a tree roots can extend far beyond the canopy

Four Tips to Protect Trees from Storm Damage

Hurricane Sandy toppled this centuries-old Osage orange tree in Druid Hill Park. Photo courtesy Baltimore Brew.

It has been a rough year for trees in Baltimore, with several storms that resulted in significant damage to our urban forest. Although severe storms will always result in some uprooted and broken trees, thankfully some preventative steps can lessen the impact.

Knowing why trees succumb to storms, we can ensure that we take four easy steps to ensure our tree plantings weather future storms.

  1. Trees should be given plenty of room to grow. This means not just the trunk and branches, but also the roots: many mature trees naturally grow roots extending hundreds of feet from the trunk and this root zone should be protected from compaction. Minimize foot and vehicular traffic around young trees by planting shrubs or beds of native plants to discourage trampling, or reduce the impact of trampling by installing a walkway that allows water to infiltrate but that spreads the weight over a larger surface.
  2. Plant trees when they are small. Smaller trees – especially ones grown in root pruning containers like the ones we’ve begun using at Herring Run Nursery – establish robust root systems much more efficiently than larger trees.
  3. Remove the tree stakes quickly. Allowing the young tree to flex in the wind results in a stronger tree: the shape of the trunk is trained to be stronger, and the movement encourages root development.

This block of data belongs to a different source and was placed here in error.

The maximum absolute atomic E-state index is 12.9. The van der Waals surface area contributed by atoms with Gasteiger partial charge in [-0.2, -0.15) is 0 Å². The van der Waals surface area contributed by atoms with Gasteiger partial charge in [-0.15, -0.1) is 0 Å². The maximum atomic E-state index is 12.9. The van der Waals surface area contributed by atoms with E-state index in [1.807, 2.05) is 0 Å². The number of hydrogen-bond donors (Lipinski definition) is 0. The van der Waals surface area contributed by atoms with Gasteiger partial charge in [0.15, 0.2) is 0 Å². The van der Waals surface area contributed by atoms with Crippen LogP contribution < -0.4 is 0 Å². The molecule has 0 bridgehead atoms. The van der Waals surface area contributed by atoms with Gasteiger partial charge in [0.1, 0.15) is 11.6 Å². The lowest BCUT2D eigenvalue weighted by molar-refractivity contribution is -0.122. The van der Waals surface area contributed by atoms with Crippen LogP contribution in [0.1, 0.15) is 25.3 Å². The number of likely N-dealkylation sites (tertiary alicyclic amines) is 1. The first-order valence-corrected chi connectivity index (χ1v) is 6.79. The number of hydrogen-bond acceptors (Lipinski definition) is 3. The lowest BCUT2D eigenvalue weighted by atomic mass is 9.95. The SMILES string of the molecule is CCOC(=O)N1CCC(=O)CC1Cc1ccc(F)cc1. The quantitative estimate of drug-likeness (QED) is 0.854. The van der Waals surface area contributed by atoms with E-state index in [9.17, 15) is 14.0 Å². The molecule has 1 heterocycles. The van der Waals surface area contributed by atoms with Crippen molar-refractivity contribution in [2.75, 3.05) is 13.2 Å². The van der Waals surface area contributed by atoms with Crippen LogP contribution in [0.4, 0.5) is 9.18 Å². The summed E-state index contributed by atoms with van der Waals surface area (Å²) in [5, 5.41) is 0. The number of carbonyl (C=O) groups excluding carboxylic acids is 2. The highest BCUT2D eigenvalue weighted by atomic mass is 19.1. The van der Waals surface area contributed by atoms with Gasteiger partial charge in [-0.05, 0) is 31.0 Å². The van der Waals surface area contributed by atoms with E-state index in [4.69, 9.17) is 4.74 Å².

Trees planted alone are more vulnerable to storm damage
    Trees planted alone or in a lawn are more susceptible to wind damage than trees in groups.


  4. Plant trees in groves. It is tempting to plant a single “specimen” shade tree, but it is much smarter to plant several of them in close proximity. Research conducted in Florida suggests that groups of five or more trees planted ten feet or less from each other are 33% less likely to be blown over.The tree roots will grow to interlock, and the roots of one tree can reinforce the roots of nearby trees. If you don’t have space for multiple trees, plant some large shrubs within a couple yards of any large trees you plant.

Additionally, some types of trees are much more susceptible to storm damage than others. People are often eager to plant evergreens, like pine trees, as privacy screens or wind blocks, but numerous studies show that these trees are much more likely to be damaged in storms.

Hardwood trees, like white oaks and hickories, are usually far more likely to survive a storm than pines or even fast-growing deciduous trees like red maple and birch. A study of the severe 1938 hurricane by Harvard foresters found that stands of pine trees were two to three times as likely as stands of white oaks to be blown over. Fast-growing trees should never be planted right next to a house or power line.

tree roots span more than the canopy
Avoid compacting the soil in the root zone of your trees.

Finally, even storm clouds have a silver lining. Although Baltimore lost trees in Hurricane Sandy , we lost fewer than we would have if not for prior storms: the June 2012 derecho and the October 2011 winter storm culled many of our weakest trees. The losses from these storms have opened up space for new trees to be planted, and we can ensure that the trees we plant have a good chance to outlive any of us.

If you’d like to purchase a tree from Blue Water Baltimore for your own yard, our nursery will resume retail sales in April, 2013. And if you’d like inquire about organizing a tree planting campaign in your neighborhood, in a park, or at your school in the coming year you should contact us soon so we can begin to plan for a successful project.

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